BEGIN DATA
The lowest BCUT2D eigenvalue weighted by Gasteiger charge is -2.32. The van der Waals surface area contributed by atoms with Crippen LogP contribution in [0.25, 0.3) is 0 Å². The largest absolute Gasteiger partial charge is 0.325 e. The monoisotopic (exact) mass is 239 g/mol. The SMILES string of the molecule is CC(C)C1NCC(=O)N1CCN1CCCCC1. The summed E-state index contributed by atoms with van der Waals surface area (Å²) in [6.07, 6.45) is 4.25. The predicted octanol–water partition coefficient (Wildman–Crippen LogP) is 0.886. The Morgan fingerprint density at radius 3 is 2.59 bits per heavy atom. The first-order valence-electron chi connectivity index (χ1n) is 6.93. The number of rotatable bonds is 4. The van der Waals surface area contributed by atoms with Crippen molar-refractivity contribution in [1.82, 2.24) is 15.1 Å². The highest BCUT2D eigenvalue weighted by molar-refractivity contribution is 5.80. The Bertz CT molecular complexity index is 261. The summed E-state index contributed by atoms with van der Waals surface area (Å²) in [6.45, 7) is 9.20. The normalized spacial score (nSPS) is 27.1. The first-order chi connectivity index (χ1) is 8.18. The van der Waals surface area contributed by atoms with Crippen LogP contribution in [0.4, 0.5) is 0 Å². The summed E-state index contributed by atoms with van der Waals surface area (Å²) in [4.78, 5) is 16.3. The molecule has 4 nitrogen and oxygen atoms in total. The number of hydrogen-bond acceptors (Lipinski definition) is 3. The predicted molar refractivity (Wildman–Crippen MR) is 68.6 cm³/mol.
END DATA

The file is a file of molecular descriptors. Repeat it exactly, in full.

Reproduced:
The lowest BCUT2D eigenvalue weighted by Gasteiger charge is -2.32. The van der Waals surface area contributed by atoms with Crippen LogP contribution in [0.25, 0.3) is 0 Å². The largest absolute Gasteiger partial charge is 0.325 e. The monoisotopic (exact) mass is 239 g/mol. The SMILES string of the molecule is CC(C)C1NCC(=O)N1CCN1CCCCC1. The summed E-state index contributed by atoms with van der Waals surface area (Å²) in [6.07, 6.45) is 4.25. The predicted octanol–water partition coefficient (Wildman–Crippen LogP) is 0.886. The Morgan fingerprint density at radius 3 is 2.59 bits per heavy atom. The first-order valence-electron chi connectivity index (χ1n) is 6.93. The number of rotatable bonds is 4. The van der Waals surface area contributed by atoms with Crippen molar-refractivity contribution in [1.82, 2.24) is 15.1 Å². The highest BCUT2D eigenvalue weighted by molar-refractivity contribution is 5.80. The Bertz CT molecular complexity index is 261. The summed E-state index contributed by atoms with van der Waals surface area (Å²) in [6.45, 7) is 9.20. The normalized spacial score (nSPS) is 27.1. The first-order chi connectivity index (χ1) is 8.18. The van der Waals surface area contributed by atoms with Crippen LogP contribution in [0.4, 0.5) is 0 Å². The summed E-state index contributed by atoms with van der Waals surface area (Å²) in [4.78, 5) is 16.3. The molecule has 4 nitrogen and oxygen atoms in total. The number of hydrogen-bond acceptors (Lipinski definition) is 3. The predicted molar refractivity (Wildman–Crippen MR) is 68.6 cm³/mol.